All workers want to be happy and enjoy a work-life balance. Warehouse industry workers often find this a particular challenge. Flexible work options not only help achieve this desired level of balance, but they can also help you attract and retain quality employees, lower labor costs, increase productivity, and develop a safer work environment for your team.
How Turnover Affects Your Business
One of the biggest issues with warehouse retention is the volume of workers who may be in flux at any given time. Roughly one-third of all warehouses experience turnover rates between 10%-25%. Even worse, another third of warehouses experience turnover rates as high as 100%. This means a high percentage of your workers might be getting up to speed on any given day.
When you have new workers who are still learning the job, it impacts your productivity. You won’t be able to fulfill as many orders, and the ones you do might contain errors. This drop in productivity impacts other workers because they have to pick up the slack. It also affects the entire supply chain because it can delay shipments.
How Flexibility is Key to Retention in the Warehouse
It might seem logical that a bigger paycheck will satisfy most workers and make up for less than ideal work conditions. But recent surveys reveal that logistics workers want much more, namely better schedules.
According to Instawork, an on-demand labor marketplace, 58% of businesses surveyed have experienced an increase in fulfillment volume over the past year. But there is variability in that volume, so it doesn’t always make sense to hire full-time staff. The workers who perform the tasks want flexibility in addition to competitive pay. Businesses are looking for some type of flexibility as well.
Flexible Work Options You Can Use in Your Warehouse
Here is a list of flexible work options that are becoming popular in warehouses and light industrial workplaces.
This is a common work model in 24/7 warehouses where employees can choose morning, afternoon/evening, or overnight shifts.
This is a flexible option where workers can “split” their daily work across two shifts. For example, they might choose to work the beginning of the first shift and come back later to work the end of the second shift. It might be ideal for workers with childcare responsibilities.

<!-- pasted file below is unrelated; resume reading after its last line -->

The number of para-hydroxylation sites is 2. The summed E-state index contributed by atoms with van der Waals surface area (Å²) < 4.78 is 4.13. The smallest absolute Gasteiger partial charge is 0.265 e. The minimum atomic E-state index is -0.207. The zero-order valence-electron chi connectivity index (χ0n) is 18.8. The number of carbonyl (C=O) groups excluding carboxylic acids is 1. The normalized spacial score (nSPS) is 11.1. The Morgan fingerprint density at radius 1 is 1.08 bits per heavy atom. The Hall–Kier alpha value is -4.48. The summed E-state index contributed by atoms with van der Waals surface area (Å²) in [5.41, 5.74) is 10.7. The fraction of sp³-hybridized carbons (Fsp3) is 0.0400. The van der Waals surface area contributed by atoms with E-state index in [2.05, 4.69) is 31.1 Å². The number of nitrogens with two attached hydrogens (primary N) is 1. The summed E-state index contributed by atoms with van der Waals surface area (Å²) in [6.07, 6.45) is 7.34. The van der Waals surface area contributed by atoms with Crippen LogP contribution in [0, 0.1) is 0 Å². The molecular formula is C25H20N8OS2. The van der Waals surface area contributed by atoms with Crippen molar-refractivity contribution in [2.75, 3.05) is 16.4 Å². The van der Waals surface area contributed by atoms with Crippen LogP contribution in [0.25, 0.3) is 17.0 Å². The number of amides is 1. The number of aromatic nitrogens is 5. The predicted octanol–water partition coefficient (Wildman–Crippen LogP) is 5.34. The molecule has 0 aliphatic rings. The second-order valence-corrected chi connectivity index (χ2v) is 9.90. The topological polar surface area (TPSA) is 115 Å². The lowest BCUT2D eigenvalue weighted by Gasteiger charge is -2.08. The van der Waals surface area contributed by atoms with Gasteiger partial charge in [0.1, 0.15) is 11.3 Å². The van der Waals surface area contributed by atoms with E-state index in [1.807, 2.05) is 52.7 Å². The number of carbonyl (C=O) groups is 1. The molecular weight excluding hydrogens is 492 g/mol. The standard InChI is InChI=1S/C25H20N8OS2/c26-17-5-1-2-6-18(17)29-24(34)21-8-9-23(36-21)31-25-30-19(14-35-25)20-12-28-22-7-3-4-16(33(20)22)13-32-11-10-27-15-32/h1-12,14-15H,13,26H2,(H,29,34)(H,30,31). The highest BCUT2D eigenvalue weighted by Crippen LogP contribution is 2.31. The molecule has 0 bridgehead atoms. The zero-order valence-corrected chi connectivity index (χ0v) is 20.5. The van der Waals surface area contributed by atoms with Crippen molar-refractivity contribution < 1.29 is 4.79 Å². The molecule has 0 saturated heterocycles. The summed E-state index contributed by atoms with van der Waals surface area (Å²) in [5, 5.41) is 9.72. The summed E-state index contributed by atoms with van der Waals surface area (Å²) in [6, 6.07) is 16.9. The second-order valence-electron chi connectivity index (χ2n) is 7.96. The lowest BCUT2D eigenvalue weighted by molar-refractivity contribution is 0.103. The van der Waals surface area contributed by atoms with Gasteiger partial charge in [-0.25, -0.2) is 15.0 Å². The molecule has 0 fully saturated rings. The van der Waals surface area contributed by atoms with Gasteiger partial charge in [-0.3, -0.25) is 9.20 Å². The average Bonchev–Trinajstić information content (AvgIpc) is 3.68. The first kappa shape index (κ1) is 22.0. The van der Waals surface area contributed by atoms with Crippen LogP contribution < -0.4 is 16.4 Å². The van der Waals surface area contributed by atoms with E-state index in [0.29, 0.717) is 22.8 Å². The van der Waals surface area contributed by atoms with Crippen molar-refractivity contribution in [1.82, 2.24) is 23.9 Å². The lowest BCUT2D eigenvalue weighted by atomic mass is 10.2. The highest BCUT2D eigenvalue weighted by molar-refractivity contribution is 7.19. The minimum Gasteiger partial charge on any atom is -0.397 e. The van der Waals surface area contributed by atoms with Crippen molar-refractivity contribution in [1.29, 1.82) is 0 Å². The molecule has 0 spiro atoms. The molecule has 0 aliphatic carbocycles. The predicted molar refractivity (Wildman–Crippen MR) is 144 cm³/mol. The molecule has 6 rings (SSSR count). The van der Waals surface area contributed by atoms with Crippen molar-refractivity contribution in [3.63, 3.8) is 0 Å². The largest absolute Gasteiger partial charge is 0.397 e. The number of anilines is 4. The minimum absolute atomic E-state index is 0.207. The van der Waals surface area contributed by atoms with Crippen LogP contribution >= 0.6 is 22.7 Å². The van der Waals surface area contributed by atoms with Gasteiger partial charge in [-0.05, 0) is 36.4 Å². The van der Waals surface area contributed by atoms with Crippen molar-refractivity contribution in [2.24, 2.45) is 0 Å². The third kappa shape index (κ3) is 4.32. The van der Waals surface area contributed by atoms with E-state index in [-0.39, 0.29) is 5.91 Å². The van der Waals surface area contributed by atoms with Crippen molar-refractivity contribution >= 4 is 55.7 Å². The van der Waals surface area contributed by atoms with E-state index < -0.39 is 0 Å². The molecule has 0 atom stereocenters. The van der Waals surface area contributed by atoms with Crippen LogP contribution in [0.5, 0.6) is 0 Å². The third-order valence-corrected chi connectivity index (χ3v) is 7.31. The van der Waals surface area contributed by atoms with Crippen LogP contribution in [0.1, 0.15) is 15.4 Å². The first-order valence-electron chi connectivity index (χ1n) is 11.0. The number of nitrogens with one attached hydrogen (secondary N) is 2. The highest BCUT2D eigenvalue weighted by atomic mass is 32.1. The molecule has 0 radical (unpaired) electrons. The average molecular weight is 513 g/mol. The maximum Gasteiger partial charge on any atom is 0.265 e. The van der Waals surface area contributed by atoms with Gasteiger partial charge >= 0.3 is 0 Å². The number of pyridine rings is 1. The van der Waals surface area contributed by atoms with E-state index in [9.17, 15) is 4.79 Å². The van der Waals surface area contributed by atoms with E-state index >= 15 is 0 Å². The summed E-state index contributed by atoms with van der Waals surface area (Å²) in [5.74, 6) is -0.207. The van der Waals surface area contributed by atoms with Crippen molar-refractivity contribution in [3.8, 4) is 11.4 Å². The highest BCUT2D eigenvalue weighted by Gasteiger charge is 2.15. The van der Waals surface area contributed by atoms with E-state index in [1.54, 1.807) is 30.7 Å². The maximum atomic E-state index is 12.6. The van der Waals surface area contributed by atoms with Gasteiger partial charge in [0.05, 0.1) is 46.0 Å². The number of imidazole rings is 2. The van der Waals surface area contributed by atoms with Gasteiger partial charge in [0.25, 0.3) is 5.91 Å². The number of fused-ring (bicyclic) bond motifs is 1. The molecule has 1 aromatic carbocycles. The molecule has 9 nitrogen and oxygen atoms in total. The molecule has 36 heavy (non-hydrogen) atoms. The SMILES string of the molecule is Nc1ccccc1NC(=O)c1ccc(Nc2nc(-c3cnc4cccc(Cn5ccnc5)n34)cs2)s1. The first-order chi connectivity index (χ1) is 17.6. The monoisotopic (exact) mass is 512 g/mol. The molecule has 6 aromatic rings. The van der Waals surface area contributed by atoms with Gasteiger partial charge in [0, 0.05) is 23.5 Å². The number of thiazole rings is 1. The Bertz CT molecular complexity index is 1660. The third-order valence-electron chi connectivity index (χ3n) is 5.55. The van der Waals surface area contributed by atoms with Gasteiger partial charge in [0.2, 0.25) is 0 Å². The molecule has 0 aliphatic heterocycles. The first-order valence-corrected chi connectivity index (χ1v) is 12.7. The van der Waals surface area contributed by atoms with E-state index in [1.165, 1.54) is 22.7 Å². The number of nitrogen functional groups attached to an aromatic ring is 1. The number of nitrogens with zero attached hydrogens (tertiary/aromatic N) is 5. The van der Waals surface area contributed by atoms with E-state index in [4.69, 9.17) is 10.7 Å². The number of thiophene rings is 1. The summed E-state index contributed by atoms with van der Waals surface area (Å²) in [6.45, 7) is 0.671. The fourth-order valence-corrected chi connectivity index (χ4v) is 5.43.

This solution provides for a set of “core” working hours and flexible hours around them, as long as the total hours amount to a full shift. For example, the warehouse might require that workers be on the job from 9 am to 3 pm, but they adjust their start and end times to make up a full shift.
Compressed Work Week
Employees who work a compressed work week will work additional time each day to get an extra day off each week or each two-week pay period. The days off will need to vary so that all workers don’t have Friday or Monday off.
This is an ideal arrangement for workers who aren’t able to commit to working 40 hours per week or for positions that don’t require that many hours.
Job sharing is an arrangement where two or more part-time workers split up or “share” a single full-time position. Workers take on alternating shifts and cover all of the duties of a single position.
With telecommuting, employees work from home. Unless they are processing orders or handling other clerical tasks, this is not an ideal arrangement for a warehouse operation.
Benefits of Injecting Flexibility Into Your Warehouse Schedules
It’s simple enough to rely on what you’ve always done. But many warehouses are finding that traditional schedules no longer work as they once did. Here are some of the benefits of being more flexible with your scheduling.
Access to Better Quality Talent
There is a pool of qualified workers available. But they won’t want to work for you if you insist on an inflexible schedule. When you offer flexibility to your staff, you’ll have a larger pool of quality talent to choose from.
Higher Retention Rates
Options like flextime, job sharing, and compressed workweeks give employees the flexibility they want so they can spend more time with their families, take care of medical issues, or focus on furthering their education. When you give workers this desired freedom, they will reciprocate by being loyal employees.
Well-rested and happy workers are going to be less likely to be involved in workplace accidents. You should see your accident and injury rates drop.
When you build flexibility into your work schedules, employees won’t have to call out as much to take care of personal needs. Instead, they’ll show up to work on time and be more productive.
How to Implement Flexible Warehouse Options
The first step is to decide what flexible options fit your warehouse. Some models may work better for your business than others. For example, split shifts might be tough to manage, and telecommuting seems impractical. But flextime and compressed work weeks might be viable options.
When you investigate these options, involve your workers in the process. Ask them what would be meaningful for them as you consider changes. In addition to building flexibility into your scheduling, think about how you can be more flexible in the workplace to make tasks more efficient.
Finally, any solutions you implement should produce results. If they don’t, you need to try something else. Make sure you are tracking things like retention rates, attendance, and productivity so you can make the adjustments you need to get the best results.
Warehouse businesses are faced with the ongoing challenge of creating an environment that makes employees want to stick around. By focusing on strategies designed to attract and retain quality workers, your business will have a team of high-performing staff and enjoy better overall results.